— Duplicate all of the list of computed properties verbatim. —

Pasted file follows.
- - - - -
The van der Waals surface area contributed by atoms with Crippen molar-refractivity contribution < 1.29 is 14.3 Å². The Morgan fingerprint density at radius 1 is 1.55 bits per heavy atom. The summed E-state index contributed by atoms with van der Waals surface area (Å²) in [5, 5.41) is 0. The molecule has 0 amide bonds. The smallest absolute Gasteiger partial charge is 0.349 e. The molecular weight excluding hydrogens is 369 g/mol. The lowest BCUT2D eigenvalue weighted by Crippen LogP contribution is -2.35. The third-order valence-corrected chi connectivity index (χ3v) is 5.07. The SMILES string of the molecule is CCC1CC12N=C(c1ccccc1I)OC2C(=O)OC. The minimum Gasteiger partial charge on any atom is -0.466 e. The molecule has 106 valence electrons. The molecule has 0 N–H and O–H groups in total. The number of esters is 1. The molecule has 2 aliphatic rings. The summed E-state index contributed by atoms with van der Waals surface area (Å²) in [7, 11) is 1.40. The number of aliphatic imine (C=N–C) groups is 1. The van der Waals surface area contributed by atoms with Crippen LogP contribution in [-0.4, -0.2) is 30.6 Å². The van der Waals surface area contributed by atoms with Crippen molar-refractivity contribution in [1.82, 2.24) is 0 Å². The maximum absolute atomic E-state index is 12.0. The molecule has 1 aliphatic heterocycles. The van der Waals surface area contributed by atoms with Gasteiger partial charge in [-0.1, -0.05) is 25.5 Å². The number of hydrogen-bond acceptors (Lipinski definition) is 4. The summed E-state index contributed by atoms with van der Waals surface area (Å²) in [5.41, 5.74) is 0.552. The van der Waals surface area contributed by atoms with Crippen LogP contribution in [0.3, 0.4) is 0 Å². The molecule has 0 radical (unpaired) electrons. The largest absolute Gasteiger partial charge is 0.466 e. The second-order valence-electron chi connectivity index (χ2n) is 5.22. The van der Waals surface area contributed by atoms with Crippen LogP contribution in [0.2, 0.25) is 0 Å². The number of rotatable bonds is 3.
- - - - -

The van der Waals surface area contributed by atoms with Crippen molar-refractivity contribution < 1.29 is 14.3 Å². The Morgan fingerprint density at radius 1 is 1.55 bits per heavy atom. The summed E-state index contributed by atoms with van der Waals surface area (Å²) in [5, 5.41) is 0. The molecule has 0 amide bonds. The smallest absolute Gasteiger partial charge is 0.349 e. The molecular weight excluding hydrogens is 369 g/mol. The lowest BCUT2D eigenvalue weighted by Crippen LogP contribution is -2.35. The third-order valence-corrected chi connectivity index (χ3v) is 5.07. The SMILES string of the molecule is CCC1CC12N=C(c1ccccc1I)OC2C(=O)OC. The minimum Gasteiger partial charge on any atom is -0.466 e. The molecule has 106 valence electrons. The molecule has 0 N–H and O–H groups in total. The number of esters is 1. The molecule has 2 aliphatic rings. The summed E-state index contributed by atoms with van der Waals surface area (Å²) in [7, 11) is 1.40. The number of aliphatic imine (C=N–C) groups is 1. The van der Waals surface area contributed by atoms with Crippen LogP contribution in [-0.4, -0.2) is 30.6 Å². The van der Waals surface area contributed by atoms with Crippen molar-refractivity contribution in [1.82, 2.24) is 0 Å². The maximum absolute atomic E-state index is 12.0. The molecule has 1 aliphatic heterocycles. The van der Waals surface area contributed by atoms with Gasteiger partial charge in [-0.1, -0.05) is 25.5 Å². The number of hydrogen-bond acceptors (Lipinski definition) is 4. The summed E-state index contributed by atoms with van der Waals surface area (Å²) in [5.41, 5.74) is 0.552. The van der Waals surface area contributed by atoms with Crippen LogP contribution in [0.3, 0.4) is 0 Å². The molecule has 0 radical (unpaired) electrons. The largest absolute Gasteiger partial charge is 0.466 e. The second-order valence-electron chi connectivity index (χ2n) is 5.22. The van der Waals surface area contributed by atoms with Crippen LogP contribution in [0.2, 0.25) is 0 Å². The number of rotatable bonds is 3.